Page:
World in Brief: June 24, 2009

A Disputed Election

IRAN – On June 12, Iranians went to the polls. The election featured President Mahmoud Ahmadinejad striving for a second term in office and moderate candidate Mir Hossein Mousavi, who promed voters a “coloured revolution.”

After a heated presidential election campaign; today, Iran’s top leadership post remains locked in dispute.

CNN reported that while Ahmadinejad has claimed a majority victory, Mousavi remains in opposition to this result.

On June 16, Iran’s Guardian Council made motions to commence a recount. They have since admitted to election errors in some cities. The number of votes cast in many regions surpasses the number of registered voters.

As mass protests ensue and tension mounts, the international community appears to be approaching the botched Iranian election with caution.

According to The Associated Press, American vice-president Joe Biden answered, “You know I have doubts” when questioned on the fairness and legitimacy of the Iranian presidential election results.

Meanwhile, a crackdown on dissenters commences, as Ahmadinejad continues to tout his election win as “real and free.”

In 2007, Ahmadinejad got himself into hot water with the international community.

Fox News reported that while giving a lecture at Columbia University, Ahmadinejad made several, now infamous, statements including, “If the Holocaust is a reality, why don’t we let more research be done on it?” and, “In Iran we don’t have homosexuals like in your country.”

Tiananmen 20 years later

BEIJING, CHINA – On June 4, 1989, the Chinese army stormed Beijing’s Tiananmen Square. The square was filled with protestors, the majority of whom were students.

Upon entering the square, military personnel fired indiscriminately on the unarmed dissenters. In the end, hundreds of civilians lay dead.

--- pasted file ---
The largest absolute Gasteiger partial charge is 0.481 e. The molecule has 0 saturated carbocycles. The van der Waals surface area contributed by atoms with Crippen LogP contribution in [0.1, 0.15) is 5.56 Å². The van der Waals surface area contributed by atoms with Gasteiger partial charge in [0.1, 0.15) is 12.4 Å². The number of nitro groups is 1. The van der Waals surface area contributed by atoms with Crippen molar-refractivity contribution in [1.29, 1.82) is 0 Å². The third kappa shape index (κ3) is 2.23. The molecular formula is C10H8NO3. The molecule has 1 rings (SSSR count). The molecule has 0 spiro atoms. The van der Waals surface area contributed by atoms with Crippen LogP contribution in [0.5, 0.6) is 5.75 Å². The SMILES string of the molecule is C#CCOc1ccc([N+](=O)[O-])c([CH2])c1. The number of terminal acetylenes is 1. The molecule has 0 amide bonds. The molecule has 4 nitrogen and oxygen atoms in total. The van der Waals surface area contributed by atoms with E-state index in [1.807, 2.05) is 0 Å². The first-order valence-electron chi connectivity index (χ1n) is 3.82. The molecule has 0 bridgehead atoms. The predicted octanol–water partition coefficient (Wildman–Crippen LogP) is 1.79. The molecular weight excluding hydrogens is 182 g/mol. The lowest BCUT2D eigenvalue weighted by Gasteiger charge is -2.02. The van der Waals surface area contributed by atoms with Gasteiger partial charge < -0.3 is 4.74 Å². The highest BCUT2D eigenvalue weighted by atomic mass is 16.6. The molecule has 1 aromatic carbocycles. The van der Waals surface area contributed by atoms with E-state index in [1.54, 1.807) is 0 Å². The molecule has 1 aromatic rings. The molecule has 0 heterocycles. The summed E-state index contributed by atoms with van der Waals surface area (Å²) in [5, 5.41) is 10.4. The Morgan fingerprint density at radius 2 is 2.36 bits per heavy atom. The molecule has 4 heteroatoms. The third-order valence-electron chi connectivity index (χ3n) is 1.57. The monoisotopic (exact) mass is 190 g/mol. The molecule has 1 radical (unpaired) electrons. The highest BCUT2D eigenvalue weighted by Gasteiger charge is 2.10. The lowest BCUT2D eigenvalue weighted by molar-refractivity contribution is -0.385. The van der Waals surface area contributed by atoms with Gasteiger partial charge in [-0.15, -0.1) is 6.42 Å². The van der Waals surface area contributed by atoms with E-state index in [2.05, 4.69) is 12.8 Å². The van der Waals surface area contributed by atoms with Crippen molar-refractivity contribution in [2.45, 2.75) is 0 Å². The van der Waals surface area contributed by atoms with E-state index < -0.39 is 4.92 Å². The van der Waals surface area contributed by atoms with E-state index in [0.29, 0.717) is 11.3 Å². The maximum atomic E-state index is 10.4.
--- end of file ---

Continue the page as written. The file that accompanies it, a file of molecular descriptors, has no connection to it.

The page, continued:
This dramatic use of force brought to an end seven weeks of demonstration, during which students and intellectuals had demanded democratic reforms from the Chinese government.

International condemnation of the Chinese government’s violent actions in the square followed.

In 1989, the Canadian government issued a statement calling the People’s Republic of China’s use of force “inexcusable.”

According to the Washington Post, today, the People’s Republic of China is engaging in practices to erase any memory of the massacre at Tiananmen.

It has been reported that everything from textbooks to state-run media have been censored.

On June 4, 2009, foreign journalists were barred from entering the square.

WHO raises flu alert level

At a conference in Geneva on June 11, the World Health Organization (WHO) made the decision to raise the pandemic alert to the highest level – phase six.

The move to phase six means the H1N1 virus, also known as swine flu, is now recognized as a full-scale pandemic or global epidemic.

WHO regulations state that for a virus to gain recognition as a phase six pandemic, the following questions must be answered in the affirmative: “Is the virus new? Does it cause severe diseases? Does it move efficiently between people?”

In the case of H1N1, the answer to all three is yes.

During the conference Margaret Chan, WHO’s director general, explained that further spread of the H1N1 virus is “inevitable.”

According to the CBC, Chan furthered, “The world is moving into the early days of its first influenza pandemic of the 21st century.”

The Washington Post reports that throughout the course of the 20th century the globe suffered the wrath of three flu pandemics, which claimed the lives of over 50 million people.

Chan also warned countries already infected with the H1N1 virus to brace for the second wave of this influenza pandemic.